Help  Member List  Search  Portal
 Portal  Search  Member List
Hello There, Guest!  Register  Login
Loading...

Kudzu! Has anyone tried?


EllaC

Avatar: Me on Good Boob Days


Posts: 6,067
Threads: 76
Joined: Sep 2013

#1
Lotus: do you or anyone else have tried or has info on Kudzu? Puearia Lobata root...


It curbs appetite for alcohol and I love my wines too much so I'd love to try this based on feedback. 

I know jenniferlove had some growth on this and again it's not my intention for nbe but cutting right back on wine is the healthiest step for me right now. 

Any feedback on its benefits or risks is appreciated.

EllaC

Avatar: Me on Good Boob Days


Posts: 6,067
Threads: 76
Joined: Sep 2013

#2
http://www.breastnexus.com/showthread.ph...ight=Kudzu
 
For my info

nanakante

Junior Member


Posts: 88
Threads: 23
Joined: Jun 2016

#3
Kudzu is one of about 20 species in the genus Pueraria in the pea family Fabaceae, subfamily Faboideae. It is native to southern Japan and southeast China in eastern Asia. The name comes from the Japanese word for this plant, kuzu. The other species of Pueraria occur in southeast Asia, further south. Its leaves are high in vitamins A and C, as well as calcium and protein. Its roots are rich in starch and its flowers are an excellent honey source.

kudzu can reduce both hangovers and alcohol cravings. A person who takes kudzu, will still drink alcohol, however, they will consume less than if they had not taken kudzu. The mechanism for this is not yet established, but it may have to do with both alcohol metabolism and the reward circuits in the brain. Also kudzu as a possible way to treat alcoholic cravings, by turning an extracted compound from the herb into a medical drug.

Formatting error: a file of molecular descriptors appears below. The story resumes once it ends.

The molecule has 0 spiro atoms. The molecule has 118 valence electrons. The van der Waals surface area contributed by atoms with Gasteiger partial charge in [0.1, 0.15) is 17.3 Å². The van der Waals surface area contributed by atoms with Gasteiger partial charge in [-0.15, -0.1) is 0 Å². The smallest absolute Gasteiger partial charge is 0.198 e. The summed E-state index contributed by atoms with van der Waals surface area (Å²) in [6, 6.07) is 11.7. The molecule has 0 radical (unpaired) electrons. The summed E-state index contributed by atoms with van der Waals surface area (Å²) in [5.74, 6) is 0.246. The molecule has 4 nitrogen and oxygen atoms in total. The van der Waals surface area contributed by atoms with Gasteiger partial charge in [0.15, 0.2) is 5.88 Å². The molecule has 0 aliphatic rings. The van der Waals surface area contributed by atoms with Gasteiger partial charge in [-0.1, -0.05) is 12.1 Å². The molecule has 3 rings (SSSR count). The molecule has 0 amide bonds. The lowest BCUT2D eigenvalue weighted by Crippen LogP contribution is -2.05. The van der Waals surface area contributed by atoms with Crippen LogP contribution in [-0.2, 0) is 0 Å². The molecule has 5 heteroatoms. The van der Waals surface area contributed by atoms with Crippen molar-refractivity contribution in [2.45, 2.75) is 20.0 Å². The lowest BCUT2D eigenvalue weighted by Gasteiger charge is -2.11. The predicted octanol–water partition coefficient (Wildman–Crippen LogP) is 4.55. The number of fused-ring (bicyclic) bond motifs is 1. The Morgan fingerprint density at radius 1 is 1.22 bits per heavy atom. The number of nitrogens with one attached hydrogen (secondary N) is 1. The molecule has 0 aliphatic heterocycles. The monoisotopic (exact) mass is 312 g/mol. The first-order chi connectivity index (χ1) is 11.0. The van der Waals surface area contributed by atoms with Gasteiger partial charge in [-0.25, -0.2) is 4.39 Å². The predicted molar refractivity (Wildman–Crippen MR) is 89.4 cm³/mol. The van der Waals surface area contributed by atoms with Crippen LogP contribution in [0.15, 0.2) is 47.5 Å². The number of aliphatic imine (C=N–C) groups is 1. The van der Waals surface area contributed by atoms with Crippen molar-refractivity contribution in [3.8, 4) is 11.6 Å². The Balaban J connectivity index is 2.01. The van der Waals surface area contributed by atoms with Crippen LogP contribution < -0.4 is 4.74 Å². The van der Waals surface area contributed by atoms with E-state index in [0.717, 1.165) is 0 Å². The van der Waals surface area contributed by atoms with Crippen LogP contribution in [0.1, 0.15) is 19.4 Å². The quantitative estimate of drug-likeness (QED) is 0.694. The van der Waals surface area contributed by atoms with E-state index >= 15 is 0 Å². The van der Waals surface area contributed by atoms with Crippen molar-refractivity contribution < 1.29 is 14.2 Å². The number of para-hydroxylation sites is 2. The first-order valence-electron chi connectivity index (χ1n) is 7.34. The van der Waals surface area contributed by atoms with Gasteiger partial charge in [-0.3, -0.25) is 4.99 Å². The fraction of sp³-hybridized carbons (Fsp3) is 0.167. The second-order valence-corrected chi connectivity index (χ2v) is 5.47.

It also contains a number of useful isoflavones, including daidzein (an anti-inflammatory and antimicrobial agent), daidzin (a cancer preventive) and genistein (an antileukemic agent). Kudzu is a unique source of the isoflavone puerarin. Kudzu root compounds can affect neurotransmitters and it has shown value in treating migraine and cluster headache. In traditional Chinese medicine, where it is known as gé gēn, kudzu is considered one of the 50 fundamental herbs. It is used to treat tinnitus, vertigo, and Wei syndrome

EllaC

Avatar: Me on Good Boob Days


Posts: 6,067
Threads: 76
Joined: Sep 2013

#4
(11-09-2017, 07:20 AM) nanakante Wrote: Kudzu is one of about 20 species in the genus Pueraria in the pea family Fabaceae, subfamily Faboideae. It is native to southern Japan and southeast China in eastern Asia. The name comes from the Japanese word for this plant, kuzu. The other species of Pueraria occur in southeast Asia, further south. Its leaves are high in vitamins A and C, as well as calcium and protein. Its roots are rich in starch and its flowers are an excellent honey source.

kudzu can reduce both hangovers and alcohol cravings. A person who takes kudzu, will still drink alcohol, however, they will consume less than if they had not taken kudzu. The mechanism for this is not yet established, but it may have to do with both alcohol metabolism and the reward circuits in the brain. Also kudzu as a possible way to treat alcoholic cravings, by turning an extracted compound from the herb into a medical drug.

It also contains a number of useful isoflavones, including daidzein (an anti-inflammatory and antimicrobial agent), daidzin (a cancer preventive) and genistein (an antileukemic agent). Kudzu is a unique source of the isoflavone puerarin. Kudzu root compounds can affect neurotransmitters and it has shown value in treating migraine and cluster headache. In traditional Chinese medicine, where it is known as gé gēn, kudzu is considered one of the 50 fundamental herbs. It is used to treat tinnitus, vertigo, and Wei syndrome


Thank you Smile

EllaC

Avatar: Me on Good Boob Days


Posts: 6,067
Threads: 76
Joined: Sep 2013

#5
Does the lobata being so closely related to mirifica would I need to cycle accordingly ??? 

Anyone? Thank you
 
 

Users browsing this thread: 1 Guest(s)
Loading...